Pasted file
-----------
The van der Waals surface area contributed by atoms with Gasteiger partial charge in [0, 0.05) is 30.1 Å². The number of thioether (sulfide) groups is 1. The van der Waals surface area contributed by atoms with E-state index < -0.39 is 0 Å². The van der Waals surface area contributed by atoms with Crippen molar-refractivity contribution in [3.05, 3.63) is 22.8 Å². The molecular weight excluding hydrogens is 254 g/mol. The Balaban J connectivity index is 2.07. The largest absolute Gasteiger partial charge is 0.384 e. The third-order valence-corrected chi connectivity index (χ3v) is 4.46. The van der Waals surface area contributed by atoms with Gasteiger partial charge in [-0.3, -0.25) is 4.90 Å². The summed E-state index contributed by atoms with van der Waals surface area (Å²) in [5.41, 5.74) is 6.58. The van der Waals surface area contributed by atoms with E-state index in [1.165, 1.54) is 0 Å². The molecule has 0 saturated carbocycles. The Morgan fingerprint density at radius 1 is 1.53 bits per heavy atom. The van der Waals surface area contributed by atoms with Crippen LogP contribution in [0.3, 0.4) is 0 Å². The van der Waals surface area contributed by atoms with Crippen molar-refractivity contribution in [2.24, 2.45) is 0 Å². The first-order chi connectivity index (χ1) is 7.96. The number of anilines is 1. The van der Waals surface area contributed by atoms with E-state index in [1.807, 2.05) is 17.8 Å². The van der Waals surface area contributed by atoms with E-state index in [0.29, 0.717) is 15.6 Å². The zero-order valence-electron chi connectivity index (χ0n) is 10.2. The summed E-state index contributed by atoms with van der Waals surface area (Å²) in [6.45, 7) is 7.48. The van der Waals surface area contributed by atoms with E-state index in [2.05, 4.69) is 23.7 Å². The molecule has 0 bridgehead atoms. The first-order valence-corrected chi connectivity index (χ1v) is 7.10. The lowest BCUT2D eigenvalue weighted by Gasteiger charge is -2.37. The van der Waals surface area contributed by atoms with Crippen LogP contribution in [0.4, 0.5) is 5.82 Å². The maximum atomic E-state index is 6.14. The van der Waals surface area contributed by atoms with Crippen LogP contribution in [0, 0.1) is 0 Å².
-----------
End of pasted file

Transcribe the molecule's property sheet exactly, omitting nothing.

The van der Waals surface area contributed by atoms with Gasteiger partial charge in [0, 0.05) is 30.1 Å². The number of thioether (sulfide) groups is 1. The van der Waals surface area contributed by atoms with E-state index < -0.39 is 0 Å². The van der Waals surface area contributed by atoms with Crippen molar-refractivity contribution in [3.05, 3.63) is 22.8 Å². The molecular weight excluding hydrogens is 254 g/mol. The Balaban J connectivity index is 2.07. The largest absolute Gasteiger partial charge is 0.384 e. The third-order valence-corrected chi connectivity index (χ3v) is 4.46. The van der Waals surface area contributed by atoms with Gasteiger partial charge in [-0.3, -0.25) is 4.90 Å². The summed E-state index contributed by atoms with van der Waals surface area (Å²) in [5.41, 5.74) is 6.58. The van der Waals surface area contributed by atoms with E-state index in [1.165, 1.54) is 0 Å². The molecule has 0 saturated carbocycles. The Morgan fingerprint density at radius 1 is 1.53 bits per heavy atom. The van der Waals surface area contributed by atoms with Crippen LogP contribution in [0.3, 0.4) is 0 Å². The van der Waals surface area contributed by atoms with Crippen molar-refractivity contribution in [2.24, 2.45) is 0 Å². The first-order chi connectivity index (χ1) is 7.96. The number of anilines is 1. The van der Waals surface area contributed by atoms with E-state index in [1.807, 2.05) is 17.8 Å². The van der Waals surface area contributed by atoms with E-state index in [0.29, 0.717) is 15.6 Å². The zero-order valence-electron chi connectivity index (χ0n) is 10.2. The summed E-state index contributed by atoms with van der Waals surface area (Å²) in [6.45, 7) is 7.48. The van der Waals surface area contributed by atoms with E-state index in [2.05, 4.69) is 23.7 Å². The molecule has 0 bridgehead atoms. The first-order valence-corrected chi connectivity index (χ1v) is 7.10. The lowest BCUT2D eigenvalue weighted by Gasteiger charge is -2.37. The van der Waals surface area contributed by atoms with Crippen LogP contribution in [0.4, 0.5) is 5.82 Å². The maximum atomic E-state index is 6.14. The van der Waals surface area contributed by atoms with Crippen LogP contribution in [0, 0.1) is 0 Å².